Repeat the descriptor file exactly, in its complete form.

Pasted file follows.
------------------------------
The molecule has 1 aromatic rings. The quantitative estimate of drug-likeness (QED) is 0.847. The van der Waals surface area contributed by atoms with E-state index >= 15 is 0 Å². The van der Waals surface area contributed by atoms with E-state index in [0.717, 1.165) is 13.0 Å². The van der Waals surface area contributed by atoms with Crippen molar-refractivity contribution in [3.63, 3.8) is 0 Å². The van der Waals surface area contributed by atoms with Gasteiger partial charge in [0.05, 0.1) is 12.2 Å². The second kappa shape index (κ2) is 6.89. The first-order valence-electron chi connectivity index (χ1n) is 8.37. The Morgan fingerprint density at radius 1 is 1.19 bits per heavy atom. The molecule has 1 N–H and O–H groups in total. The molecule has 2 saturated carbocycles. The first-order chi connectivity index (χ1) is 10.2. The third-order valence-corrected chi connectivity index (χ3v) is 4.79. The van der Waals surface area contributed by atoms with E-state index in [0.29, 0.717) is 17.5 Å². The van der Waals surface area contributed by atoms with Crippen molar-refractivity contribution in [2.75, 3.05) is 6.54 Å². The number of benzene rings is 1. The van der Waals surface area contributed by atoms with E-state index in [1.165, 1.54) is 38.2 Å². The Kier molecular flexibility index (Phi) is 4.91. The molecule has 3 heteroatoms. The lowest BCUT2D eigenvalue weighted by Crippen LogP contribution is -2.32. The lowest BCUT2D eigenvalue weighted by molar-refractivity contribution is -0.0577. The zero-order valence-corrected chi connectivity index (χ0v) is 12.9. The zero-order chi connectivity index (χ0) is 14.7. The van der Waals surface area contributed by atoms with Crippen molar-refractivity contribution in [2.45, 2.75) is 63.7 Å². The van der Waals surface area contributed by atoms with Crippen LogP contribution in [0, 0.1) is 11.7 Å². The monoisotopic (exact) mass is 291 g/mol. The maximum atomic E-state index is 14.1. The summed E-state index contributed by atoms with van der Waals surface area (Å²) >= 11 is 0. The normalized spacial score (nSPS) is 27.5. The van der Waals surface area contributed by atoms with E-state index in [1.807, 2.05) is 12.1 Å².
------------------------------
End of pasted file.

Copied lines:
The molecule has 1 aromatic rings. The quantitative estimate of drug-likeness (QED) is 0.847. The van der Waals surface area contributed by atoms with E-state index >= 15 is 0 Å². The van der Waals surface area contributed by atoms with E-state index in [0.717, 1.165) is 13.0 Å². The van der Waals surface area contributed by atoms with Crippen molar-refractivity contribution in [3.63, 3.8) is 0 Å². The van der Waals surface area contributed by atoms with Gasteiger partial charge in [0.05, 0.1) is 12.2 Å². The second kappa shape index (κ2) is 6.89. The first-order valence-electron chi connectivity index (χ1n) is 8.37. The Morgan fingerprint density at radius 1 is 1.19 bits per heavy atom. The molecule has 1 N–H and O–H groups in total. The molecule has 2 saturated carbocycles. The first-order chi connectivity index (χ1) is 10.2. The third-order valence-corrected chi connectivity index (χ3v) is 4.79. The van der Waals surface area contributed by atoms with E-state index in [0.29, 0.717) is 17.5 Å². The van der Waals surface area contributed by atoms with Crippen molar-refractivity contribution in [2.75, 3.05) is 6.54 Å². The number of benzene rings is 1. The van der Waals surface area contributed by atoms with E-state index in [1.165, 1.54) is 38.2 Å². The Kier molecular flexibility index (Phi) is 4.91. The molecule has 3 heteroatoms. The lowest BCUT2D eigenvalue weighted by Crippen LogP contribution is -2.32. The lowest BCUT2D eigenvalue weighted by molar-refractivity contribution is -0.0577. The zero-order valence-corrected chi connectivity index (χ0v) is 12.9. The zero-order chi connectivity index (χ0) is 14.7. The van der Waals surface area contributed by atoms with Crippen molar-refractivity contribution in [2.45, 2.75) is 63.7 Å². The van der Waals surface area contributed by atoms with Crippen LogP contribution in [0, 0.1) is 11.7 Å². The monoisotopic (exact) mass is 291 g/mol. The maximum atomic E-state index is 14.1. The summed E-state index contributed by atoms with van der Waals surface area (Å²) >= 11 is 0. The normalized spacial score (nSPS) is 27.5. The van der Waals surface area contributed by atoms with E-state index in [1.807, 2.05) is 12.1 Å².